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Fuente: MPRA Paper
I analyze the effect of an unexpected influx of immigrants on the price of skill and hence on the earnings, human capital accumulation, and educational attainment of native workers. In order to study
these effects, I develop a general equilibrium model with heterogeneous workers who differ in their level of skill and in their ability to learn new skills. These workers accumulate human capital optimally using information about the current and future market price of skill to guide their decisions. To assess the impact of immigration, I compare simulated earnings in the presence of immigration with a series of counterfactual experiments. My findings suggest that immigration has a small negative direct effect on earnings, but a positive and relatively large impact indirectly through human capital accumulation and educational attainment. This latter mechanism explains 60% of the variations in earnings caused by immigration.
Fuente: IDB Working Paper Series Nº IDB-WP-772
Using data from the World Bank’s Enterprise Survey, this paper explores the determinants of firms’ training decisions in Latin America and the Caribbean. The share of production for the export market and the size of the firm are key factors; training programs are not prevalent in all sectors. In addition, the share of workers receiving training depends on the age of the firm, and only for non-productive workers are differences observed across sectors. More detailed data from a Longitudinal Enterprise Survey in Chile are used to corroborate these findings. It is found that the percentage of workers receiving training is low and that the extensive and intensive margins of training are affected by different sets of firm characteristics. Finally, the results of a qualitative study in Chile suggest that training is mostly introduced to comply with certifications and standards imposed by domestic and foreign authorities. Training in larger firms may also be oriented to improve the work environment.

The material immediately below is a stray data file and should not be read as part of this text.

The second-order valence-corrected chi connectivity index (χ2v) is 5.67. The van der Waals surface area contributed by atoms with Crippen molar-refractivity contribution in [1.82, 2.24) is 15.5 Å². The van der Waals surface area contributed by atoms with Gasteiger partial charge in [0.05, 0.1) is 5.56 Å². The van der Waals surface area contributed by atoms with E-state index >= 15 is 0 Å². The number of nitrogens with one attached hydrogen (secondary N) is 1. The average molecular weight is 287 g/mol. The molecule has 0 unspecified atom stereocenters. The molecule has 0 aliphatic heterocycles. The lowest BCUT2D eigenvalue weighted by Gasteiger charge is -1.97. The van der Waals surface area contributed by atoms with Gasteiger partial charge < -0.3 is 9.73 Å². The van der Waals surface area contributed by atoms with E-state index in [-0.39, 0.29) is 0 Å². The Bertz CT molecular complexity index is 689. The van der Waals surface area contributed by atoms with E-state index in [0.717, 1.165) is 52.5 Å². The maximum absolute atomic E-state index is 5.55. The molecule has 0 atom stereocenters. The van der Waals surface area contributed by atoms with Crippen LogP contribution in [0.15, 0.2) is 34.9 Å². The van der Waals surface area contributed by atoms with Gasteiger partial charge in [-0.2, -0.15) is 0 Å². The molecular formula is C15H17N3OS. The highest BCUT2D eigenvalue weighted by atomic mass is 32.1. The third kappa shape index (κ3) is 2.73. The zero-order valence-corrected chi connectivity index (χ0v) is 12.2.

This paper studies how private information affects the pairwise stability of networks in the co-author model. I assume that the nodes have incomplete information with respect to unlinked nodes and complete information with respect to linked nodes. A node’s incentive to form a link is increasing in its type if, and only if, the increase of the magnitude of the negative externality induced by a new link is small relative to the benefit of a new interaction. This occurs because a node’s type only affects its incentive to form a link through the interaction and not through the direct effect of a new link. Also, a node’s incentive to form a new link is decreasing in each of the neighbors’ types. This occurs because the negative externality of a new link is increasing in the neighbors types. Adding information can increase or reduce a node’s incentives to form new links. Therefore, adding information can maintain or undermine the stability of a network. I use these results to provide necessary and sufficient conditions on the type profile so that a star network is pairwise stable under private information and not under complete information.
This paper investigates how an initial asymmetry in production costs aects costreducing R&D investment decisions, welfare, and the welfare dierences between noncooperative R&D investment and a research joint venture. Using a duopoly model in which R&D investment generates spillovers and builds absorptive capacity, we nd that under both R&D investment regimes, increasing the initial cost asymmetry reduces welfare due to a reduction in aggregate R&D investment, higher production costs, and lower aggregate production. We also nd that if there exists a spillover value for which welfare under the two regimes is the same, then increasing the initial cost asymmetry has an ambiguous eect